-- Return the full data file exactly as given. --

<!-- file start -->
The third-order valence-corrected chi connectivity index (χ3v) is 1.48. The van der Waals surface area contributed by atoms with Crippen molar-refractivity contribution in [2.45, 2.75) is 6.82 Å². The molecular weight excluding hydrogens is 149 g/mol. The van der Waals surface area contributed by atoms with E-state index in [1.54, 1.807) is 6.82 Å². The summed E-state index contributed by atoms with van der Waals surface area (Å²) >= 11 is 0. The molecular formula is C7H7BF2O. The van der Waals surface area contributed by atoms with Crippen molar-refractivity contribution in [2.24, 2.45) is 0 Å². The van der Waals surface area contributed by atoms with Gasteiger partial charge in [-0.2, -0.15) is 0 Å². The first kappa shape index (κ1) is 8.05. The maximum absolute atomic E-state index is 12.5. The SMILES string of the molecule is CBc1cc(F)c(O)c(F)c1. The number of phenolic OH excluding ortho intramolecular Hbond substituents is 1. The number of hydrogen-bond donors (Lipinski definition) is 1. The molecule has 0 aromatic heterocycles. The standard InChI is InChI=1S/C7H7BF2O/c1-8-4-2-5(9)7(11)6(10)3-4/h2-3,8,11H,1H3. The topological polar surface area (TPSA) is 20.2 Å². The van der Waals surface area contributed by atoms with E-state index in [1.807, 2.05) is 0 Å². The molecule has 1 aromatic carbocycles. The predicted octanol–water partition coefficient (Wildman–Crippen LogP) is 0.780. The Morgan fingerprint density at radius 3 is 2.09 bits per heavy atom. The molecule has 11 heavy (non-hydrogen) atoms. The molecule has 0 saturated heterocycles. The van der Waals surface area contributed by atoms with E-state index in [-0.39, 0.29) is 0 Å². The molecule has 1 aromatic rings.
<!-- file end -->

The third-order valence-corrected chi connectivity index (χ3v) is 1.48. The van der Waals surface area contributed by atoms with Crippen molar-refractivity contribution in [2.45, 2.75) is 6.82 Å². The molecular weight excluding hydrogens is 149 g/mol. The van der Waals surface area contributed by atoms with E-state index in [1.54, 1.807) is 6.82 Å². The summed E-state index contributed by atoms with van der Waals surface area (Å²) >= 11 is 0. The molecular formula is C7H7BF2O. The van der Waals surface area contributed by atoms with Crippen molar-refractivity contribution in [2.24, 2.45) is 0 Å². The van der Waals surface area contributed by atoms with Gasteiger partial charge in [-0.2, -0.15) is 0 Å². The first kappa shape index (κ1) is 8.05. The maximum absolute atomic E-state index is 12.5. The SMILES string of the molecule is CBc1cc(F)c(O)c(F)c1. The number of phenolic OH excluding ortho intramolecular Hbond substituents is 1. The number of hydrogen-bond donors (Lipinski definition) is 1. The molecule has 0 aromatic heterocycles. The standard InChI is InChI=1S/C7H7BF2O/c1-8-4-2-5(9)7(11)6(10)3-4/h2-3,8,11H,1H3. The topological polar surface area (TPSA) is 20.2 Å². The van der Waals surface area contributed by atoms with E-state index in [1.807, 2.05) is 0 Å². The molecule has 1 aromatic carbocycles. The predicted octanol–water partition coefficient (Wildman–Crippen LogP) is 0.780. The Morgan fingerprint density at radius 3 is 2.09 bits per heavy atom. The molecule has 11 heavy (non-hydrogen) atoms. The molecule has 0 saturated heterocycles. The van der Waals surface area contributed by atoms with E-state index in [-0.39, 0.29) is 0 Å². The molecule has 1 aromatic rings.